Vaccinated and unvaccinated travelers go to different sets of Caribbean islands

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Adina Eigen made her maiden voyage to the British Virgin Islands in December 2020. Around that time, it had one of the world’s lowest Covid rates among islands that had reopened.

The 42-year-old mother of four from Sands Point, New York, has since returned twice and checked infection rates and vaccination statistics before her travels.

“Oil Nut Bay staff are fully vaccinated,” she said of the luxury resort where her family stayed. “The property is not accessible by land and is being watched very closely by sea.”

The British Virgin Islands are part of an increasing number of Caribbean destinations that are attracting vaccinated travelers, while proving less attractive to unvaccinated people.

Travelers to the British Virgin Islands

June 2021 78% 6% 16%
July 2021 88% 2% 10%

Along with Barbados and St. Lucia, the British Virgin Islands will only allow unvaccinated travelers if they are quarantined for a specified period of time. Evidence shows that few are willing to do so, especially when they have other options in the Caribbean that don’t require quarantine or vaccine certificates.

The relative strictness or flexibility of entry requirements in the Caribbean is changing travel trends in the region. Unvaccinated travelers flock to the islands that let them in, while the vaccinated want places that keep unimmunized people out.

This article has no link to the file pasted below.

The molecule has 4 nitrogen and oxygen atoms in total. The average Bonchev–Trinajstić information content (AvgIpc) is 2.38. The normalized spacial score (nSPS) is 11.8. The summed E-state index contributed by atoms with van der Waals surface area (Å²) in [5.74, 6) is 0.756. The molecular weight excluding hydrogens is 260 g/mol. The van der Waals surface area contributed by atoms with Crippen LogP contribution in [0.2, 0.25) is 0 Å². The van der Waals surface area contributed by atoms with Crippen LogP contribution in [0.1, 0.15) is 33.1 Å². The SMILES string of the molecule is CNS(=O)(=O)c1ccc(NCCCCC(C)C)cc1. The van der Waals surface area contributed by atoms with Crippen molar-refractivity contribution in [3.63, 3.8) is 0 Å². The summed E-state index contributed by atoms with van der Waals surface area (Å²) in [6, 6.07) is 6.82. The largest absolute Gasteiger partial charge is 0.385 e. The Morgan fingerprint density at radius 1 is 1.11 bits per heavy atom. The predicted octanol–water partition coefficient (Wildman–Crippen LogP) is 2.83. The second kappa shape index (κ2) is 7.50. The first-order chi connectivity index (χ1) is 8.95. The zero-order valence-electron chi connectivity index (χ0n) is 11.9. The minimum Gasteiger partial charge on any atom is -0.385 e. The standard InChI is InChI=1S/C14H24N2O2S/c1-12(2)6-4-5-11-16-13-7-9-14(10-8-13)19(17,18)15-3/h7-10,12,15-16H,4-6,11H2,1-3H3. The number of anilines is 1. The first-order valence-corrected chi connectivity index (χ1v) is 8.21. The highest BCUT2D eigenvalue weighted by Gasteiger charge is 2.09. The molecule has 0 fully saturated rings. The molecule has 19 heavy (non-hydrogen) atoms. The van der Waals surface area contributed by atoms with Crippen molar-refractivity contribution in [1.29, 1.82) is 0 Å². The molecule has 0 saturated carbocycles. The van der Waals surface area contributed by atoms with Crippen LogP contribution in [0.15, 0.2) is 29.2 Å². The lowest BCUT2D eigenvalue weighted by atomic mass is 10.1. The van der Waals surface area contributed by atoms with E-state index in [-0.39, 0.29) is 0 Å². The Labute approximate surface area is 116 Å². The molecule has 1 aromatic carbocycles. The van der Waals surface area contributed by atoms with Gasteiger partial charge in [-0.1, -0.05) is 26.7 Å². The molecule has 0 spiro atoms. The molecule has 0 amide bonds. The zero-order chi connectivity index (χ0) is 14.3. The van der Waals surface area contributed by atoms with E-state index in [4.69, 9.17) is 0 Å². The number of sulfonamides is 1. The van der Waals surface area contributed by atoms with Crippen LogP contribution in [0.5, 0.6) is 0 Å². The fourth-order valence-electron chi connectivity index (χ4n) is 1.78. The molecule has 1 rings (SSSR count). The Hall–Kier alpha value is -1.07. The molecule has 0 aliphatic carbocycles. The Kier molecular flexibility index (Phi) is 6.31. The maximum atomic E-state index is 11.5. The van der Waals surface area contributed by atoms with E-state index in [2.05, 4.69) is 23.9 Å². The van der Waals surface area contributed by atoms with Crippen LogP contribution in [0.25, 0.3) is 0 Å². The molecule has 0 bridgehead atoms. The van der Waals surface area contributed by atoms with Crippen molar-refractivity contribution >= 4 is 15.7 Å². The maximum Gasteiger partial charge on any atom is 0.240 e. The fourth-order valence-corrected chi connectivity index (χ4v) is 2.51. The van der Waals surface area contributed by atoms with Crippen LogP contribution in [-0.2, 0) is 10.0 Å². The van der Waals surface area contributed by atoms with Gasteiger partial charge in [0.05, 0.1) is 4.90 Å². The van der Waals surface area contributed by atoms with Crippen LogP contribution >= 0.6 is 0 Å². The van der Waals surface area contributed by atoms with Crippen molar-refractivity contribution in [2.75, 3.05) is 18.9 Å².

Vaccinated travelers only

At least seven Caribbean countries and territories have announced mandatory vaccination policies for inbound adult travelers: Anguilla, Grenada, St. Barts, St. Kitts and Nevis, Trinidad and Tobago, Turks and Caicos, as well as the Cayman Islands.

The Cayman Islands are planning to admit vaccinated travelers from September 9 to October 13 during the third phase of the structured reopening. After that, the territory will be allowed to let in unvaccinated travelers if they are quarantined for 14 days.

People are more interested in traveling to islands where vaccination protocols are in place.
Eric Bamberger
Zeta Global

Security is cited as the main reason for the requirement, but such a policy can also be good for business.

Marketing technology firm Zeta Global analyzed site traffic to several islands’ major tourism websites after they announced vaccine-only policies, said Eric Bamberger, senior vice president of hospitality at Zeta Global.

After the announcements, travel interest increased among all:

  • Grenada – up 25%